Bounced-check fees hit new high
Bouncing a check is never fun, but if it feels like it gets costlier every year, you're not imagining things. For the 12th year in a row, bounced-check fees hit a new record -- $30.47, up from in last year's $29.58.
Bounced-check fees, known in the industry as nonsufficient funds fees, have been one of the biggest moneymakers for banks in the past, along with debit overdraft fees. The bounced-check cash cow might get a little skinnier, and serial overdrafters' wallets a little fatter, with upcoming FDIC regulations requiring banks to change the way they calculate bounced-check fee totals.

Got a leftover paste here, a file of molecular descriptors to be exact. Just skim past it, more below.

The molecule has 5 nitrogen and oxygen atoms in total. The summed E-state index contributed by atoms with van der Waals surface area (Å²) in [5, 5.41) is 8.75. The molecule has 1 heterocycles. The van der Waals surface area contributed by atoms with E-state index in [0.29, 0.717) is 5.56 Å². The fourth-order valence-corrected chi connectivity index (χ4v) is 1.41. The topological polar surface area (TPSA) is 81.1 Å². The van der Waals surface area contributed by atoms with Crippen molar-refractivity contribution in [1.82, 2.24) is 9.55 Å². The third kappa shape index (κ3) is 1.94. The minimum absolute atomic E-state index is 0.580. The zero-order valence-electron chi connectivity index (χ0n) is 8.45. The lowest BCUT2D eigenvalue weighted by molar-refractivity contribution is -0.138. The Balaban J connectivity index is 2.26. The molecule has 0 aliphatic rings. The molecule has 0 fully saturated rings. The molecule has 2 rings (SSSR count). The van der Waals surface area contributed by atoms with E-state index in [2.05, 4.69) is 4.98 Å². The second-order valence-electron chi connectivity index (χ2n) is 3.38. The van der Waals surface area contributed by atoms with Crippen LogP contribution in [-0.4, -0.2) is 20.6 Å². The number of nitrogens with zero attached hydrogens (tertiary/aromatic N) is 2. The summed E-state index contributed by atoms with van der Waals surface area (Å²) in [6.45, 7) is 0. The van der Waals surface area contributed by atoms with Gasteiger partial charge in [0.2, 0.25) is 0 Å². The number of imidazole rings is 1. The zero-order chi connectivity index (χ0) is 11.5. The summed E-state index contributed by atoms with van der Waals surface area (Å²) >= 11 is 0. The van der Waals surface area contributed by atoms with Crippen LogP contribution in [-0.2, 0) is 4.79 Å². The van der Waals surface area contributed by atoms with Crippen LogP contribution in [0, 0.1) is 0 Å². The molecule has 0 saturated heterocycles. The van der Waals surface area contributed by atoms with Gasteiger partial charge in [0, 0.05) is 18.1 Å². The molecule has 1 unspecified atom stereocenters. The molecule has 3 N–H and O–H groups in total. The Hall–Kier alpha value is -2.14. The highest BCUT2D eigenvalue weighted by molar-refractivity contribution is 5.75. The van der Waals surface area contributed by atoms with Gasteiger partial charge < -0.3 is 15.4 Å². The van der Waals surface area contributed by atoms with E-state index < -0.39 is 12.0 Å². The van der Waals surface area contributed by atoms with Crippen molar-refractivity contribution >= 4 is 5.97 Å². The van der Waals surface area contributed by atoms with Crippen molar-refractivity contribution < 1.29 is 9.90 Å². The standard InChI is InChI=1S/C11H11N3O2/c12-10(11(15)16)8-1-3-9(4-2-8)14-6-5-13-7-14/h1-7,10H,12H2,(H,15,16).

Tip: Contemporary checking accounts offer a number of ways to keep track of your balance and avoid overdrafts, including cell phone text and e-mail alerts that tell you when your balance gets below a certain point, says McBride. Failing that, many banks allow you to set up a link between your checking and savings accounts that will allow your bank to tap your savings account to meet any shortfall for a nominal fee.